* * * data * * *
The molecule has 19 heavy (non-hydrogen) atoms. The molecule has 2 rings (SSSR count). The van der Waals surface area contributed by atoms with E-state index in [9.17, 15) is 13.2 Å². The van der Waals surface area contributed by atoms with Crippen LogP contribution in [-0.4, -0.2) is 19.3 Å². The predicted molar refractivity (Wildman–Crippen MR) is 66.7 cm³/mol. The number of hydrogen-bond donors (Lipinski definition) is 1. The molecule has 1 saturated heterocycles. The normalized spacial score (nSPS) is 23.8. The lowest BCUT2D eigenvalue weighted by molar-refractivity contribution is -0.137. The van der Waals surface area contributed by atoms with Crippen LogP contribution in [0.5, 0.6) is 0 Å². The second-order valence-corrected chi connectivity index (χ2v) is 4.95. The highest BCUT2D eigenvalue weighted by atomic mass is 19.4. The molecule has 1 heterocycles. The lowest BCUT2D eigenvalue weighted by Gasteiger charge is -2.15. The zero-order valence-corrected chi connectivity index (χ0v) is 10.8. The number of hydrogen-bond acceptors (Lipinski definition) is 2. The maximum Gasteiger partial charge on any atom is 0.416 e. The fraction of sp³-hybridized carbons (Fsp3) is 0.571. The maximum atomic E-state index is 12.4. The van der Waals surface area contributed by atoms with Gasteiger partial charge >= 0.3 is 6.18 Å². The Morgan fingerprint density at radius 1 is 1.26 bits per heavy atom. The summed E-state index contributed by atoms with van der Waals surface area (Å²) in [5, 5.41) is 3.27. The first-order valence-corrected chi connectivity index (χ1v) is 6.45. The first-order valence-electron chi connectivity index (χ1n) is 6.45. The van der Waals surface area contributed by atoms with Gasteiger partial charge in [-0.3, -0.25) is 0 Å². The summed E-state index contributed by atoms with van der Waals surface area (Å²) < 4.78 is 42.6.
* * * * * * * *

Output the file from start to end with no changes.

The molecule has 19 heavy (non-hydrogen) atoms. The molecule has 2 rings (SSSR count). The van der Waals surface area contributed by atoms with E-state index in [9.17, 15) is 13.2 Å². The van der Waals surface area contributed by atoms with Crippen LogP contribution in [-0.4, -0.2) is 19.3 Å². The predicted molar refractivity (Wildman–Crippen MR) is 66.7 cm³/mol. The number of hydrogen-bond donors (Lipinski definition) is 1. The molecule has 1 saturated heterocycles. The normalized spacial score (nSPS) is 23.8. The lowest BCUT2D eigenvalue weighted by molar-refractivity contribution is -0.137. The van der Waals surface area contributed by atoms with Crippen LogP contribution in [0.5, 0.6) is 0 Å². The second-order valence-corrected chi connectivity index (χ2v) is 4.95. The highest BCUT2D eigenvalue weighted by atomic mass is 19.4. The molecule has 1 heterocycles. The lowest BCUT2D eigenvalue weighted by Gasteiger charge is -2.15. The zero-order valence-corrected chi connectivity index (χ0v) is 10.8. The number of hydrogen-bond acceptors (Lipinski definition) is 2. The maximum Gasteiger partial charge on any atom is 0.416 e. The fraction of sp³-hybridized carbons (Fsp3) is 0.571. The maximum atomic E-state index is 12.4. The van der Waals surface area contributed by atoms with Gasteiger partial charge >= 0.3 is 6.18 Å². The Morgan fingerprint density at radius 1 is 1.26 bits per heavy atom. The summed E-state index contributed by atoms with van der Waals surface area (Å²) in [5, 5.41) is 3.27. The first-order valence-corrected chi connectivity index (χ1v) is 6.45. The first-order valence-electron chi connectivity index (χ1n) is 6.45. The van der Waals surface area contributed by atoms with Gasteiger partial charge in [-0.3, -0.25) is 0 Å². The summed E-state index contributed by atoms with van der Waals surface area (Å²) < 4.78 is 42.6.